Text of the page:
Jesus’ followers do not have an easy time!  They are challenged and corrected as well as taught and cared for.  They are given arguably the best spiritual teaching the world has ever known, but frequently fail to understand it properly.  They witness miracles, but still doubt and get the wrong end of many sticks.

What patience is required to be a mentor leader.  What endless reserves to keep on giving and teaching when it feels like everything is falling on deaf ears.

Jesus goes beyond, of course, to death, and beyond that, too.

But he is an amazing model of the spirituality required to be a deep, wise, gracious, prophetic, mentor leader.

Spiritual Reflection – In my beginning…

“In my beginning is my end” wrote T.S. Eliot. 

Our “end” means our purpose – if we know how or why something started (like an argument, or a problem), we can gain insight into doing something about it.  

Discovering meaning and purpose is also part of the spiritual quest…

beginningoflife AMTG

In some ways, human life is a journey away from beginnings – we don’t stay as infants but grow and change through childhood, adolescence,  adulthood.

But at some points, we can mark a moment of a really significant beginning (maybe we have had several moments like this), where life took on a new meaning for us.

The beginning of our spiritual lives may be a new beginning. 

There are other times where we have come to a realisation, or an “illumination”, when we begin to understand a little more about why we are here on earth, and what our spiritual way is all about:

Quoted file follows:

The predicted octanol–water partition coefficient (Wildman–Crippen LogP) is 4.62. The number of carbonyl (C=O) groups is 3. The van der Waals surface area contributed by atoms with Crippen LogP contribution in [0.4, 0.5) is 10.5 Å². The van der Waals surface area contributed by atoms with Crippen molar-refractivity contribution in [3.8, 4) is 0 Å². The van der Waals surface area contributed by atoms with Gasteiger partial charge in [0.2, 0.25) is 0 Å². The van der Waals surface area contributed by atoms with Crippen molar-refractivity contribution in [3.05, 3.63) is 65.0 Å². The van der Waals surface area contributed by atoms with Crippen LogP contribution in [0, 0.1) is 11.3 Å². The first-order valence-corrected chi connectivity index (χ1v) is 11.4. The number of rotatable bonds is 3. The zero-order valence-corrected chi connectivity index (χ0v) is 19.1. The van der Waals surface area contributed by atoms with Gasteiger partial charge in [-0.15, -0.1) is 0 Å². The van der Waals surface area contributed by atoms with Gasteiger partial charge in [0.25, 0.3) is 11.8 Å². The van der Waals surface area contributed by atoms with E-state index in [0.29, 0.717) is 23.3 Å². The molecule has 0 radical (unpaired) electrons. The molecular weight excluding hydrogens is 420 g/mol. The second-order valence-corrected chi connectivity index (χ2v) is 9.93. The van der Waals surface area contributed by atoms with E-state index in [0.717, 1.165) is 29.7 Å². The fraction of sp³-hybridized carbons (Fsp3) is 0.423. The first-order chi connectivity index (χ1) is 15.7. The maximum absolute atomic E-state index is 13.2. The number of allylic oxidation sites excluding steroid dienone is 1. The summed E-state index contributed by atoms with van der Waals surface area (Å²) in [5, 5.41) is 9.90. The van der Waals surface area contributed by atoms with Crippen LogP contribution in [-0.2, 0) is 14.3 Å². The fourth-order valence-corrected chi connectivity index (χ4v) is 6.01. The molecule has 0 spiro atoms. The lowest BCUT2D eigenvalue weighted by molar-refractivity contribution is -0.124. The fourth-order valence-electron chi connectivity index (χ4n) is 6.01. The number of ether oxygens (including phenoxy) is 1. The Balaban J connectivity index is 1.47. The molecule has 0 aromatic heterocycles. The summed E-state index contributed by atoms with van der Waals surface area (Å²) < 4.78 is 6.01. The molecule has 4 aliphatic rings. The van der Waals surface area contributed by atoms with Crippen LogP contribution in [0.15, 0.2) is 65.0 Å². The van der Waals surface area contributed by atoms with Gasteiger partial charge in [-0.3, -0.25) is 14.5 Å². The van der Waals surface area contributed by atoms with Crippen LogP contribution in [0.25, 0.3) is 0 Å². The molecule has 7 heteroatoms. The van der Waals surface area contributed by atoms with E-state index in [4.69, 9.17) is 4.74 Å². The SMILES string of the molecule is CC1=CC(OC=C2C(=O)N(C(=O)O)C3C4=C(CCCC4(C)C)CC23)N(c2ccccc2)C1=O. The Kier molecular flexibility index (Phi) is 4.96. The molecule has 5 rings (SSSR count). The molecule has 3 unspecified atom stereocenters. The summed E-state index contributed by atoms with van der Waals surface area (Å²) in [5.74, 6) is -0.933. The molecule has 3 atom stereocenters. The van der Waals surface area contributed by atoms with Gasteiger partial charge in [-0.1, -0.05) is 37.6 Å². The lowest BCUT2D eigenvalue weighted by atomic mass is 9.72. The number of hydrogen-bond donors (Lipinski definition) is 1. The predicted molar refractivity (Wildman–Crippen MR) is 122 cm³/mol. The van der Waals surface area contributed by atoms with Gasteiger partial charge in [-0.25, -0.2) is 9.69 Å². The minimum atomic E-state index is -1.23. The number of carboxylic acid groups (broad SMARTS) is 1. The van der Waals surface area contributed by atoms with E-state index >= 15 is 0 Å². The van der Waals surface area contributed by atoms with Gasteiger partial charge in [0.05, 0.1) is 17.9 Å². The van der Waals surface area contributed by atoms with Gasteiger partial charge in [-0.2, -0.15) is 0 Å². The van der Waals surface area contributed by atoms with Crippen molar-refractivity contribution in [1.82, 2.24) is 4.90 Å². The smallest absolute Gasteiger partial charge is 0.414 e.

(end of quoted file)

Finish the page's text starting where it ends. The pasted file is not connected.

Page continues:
The beginning of a life

Is not at first cry

.

But when the soul

Begins to know why

.

And moves in faith

That its purpose

..

And mission

Is beyond the present

.

In a future unseen

And a destiny.

 

It was simply reading the beginning of Mark’s Gospel, that collection of stories about Jesus, that inspired both this poem and this meditation. 

Mark’s Gospel does not begin with the baby of Christmas nativities, but with a powerful prophecy, with John the Baptist, and with his baptising of Jesus: a spiritual, defining moment, in which love is revealed.

In another gospel account, Jesus talks about “being born again”. 

Spiritual birth is like a second birth.  And we can continue to grow spiritually throughout our lives.  Our future is unseen; we have a destiny; and when we start to know why, we can also start to move in faith.

 

The Spirituality of Jesus (2) – Healing and Wholeness

I wonder how many people are searching for healing and wholeness today?   And to what extent is this a spiritual search?

Many of the stories about Jesus in the Gospels involve healing: the healing of mental, emotional, physical and spiritual diseases.  The Gospel writers see this as Jesus’ spiritual power of goodness that banishes evil from people’s lives

And in at least one story, a physical healing from blindness has metaphorical significance.  A man born blind is enabled to see; and it leads to a short exchange between Pharisees and Jesus: “Are we blind too?…If you were blind, you would not be guilty…”.

That metaphor of blindness and sight has echoed down the years.  Perhaps most famously in the hymn “Amazing Grace” by John Newton:

I once was lost

But now am found

Was blind

But now I see”.

Image by Ananta Sarkar from Pixabay

Part of the healing Jesus brings is the spiritual healing of forgiveness:

“Which is easier: to say to the paralytic ‘Your sins are forgiven’ or to say ‘Get up, take your mat and walk’.

So “wholeness” seems to describe well what Jesus brought to many individuals that he met.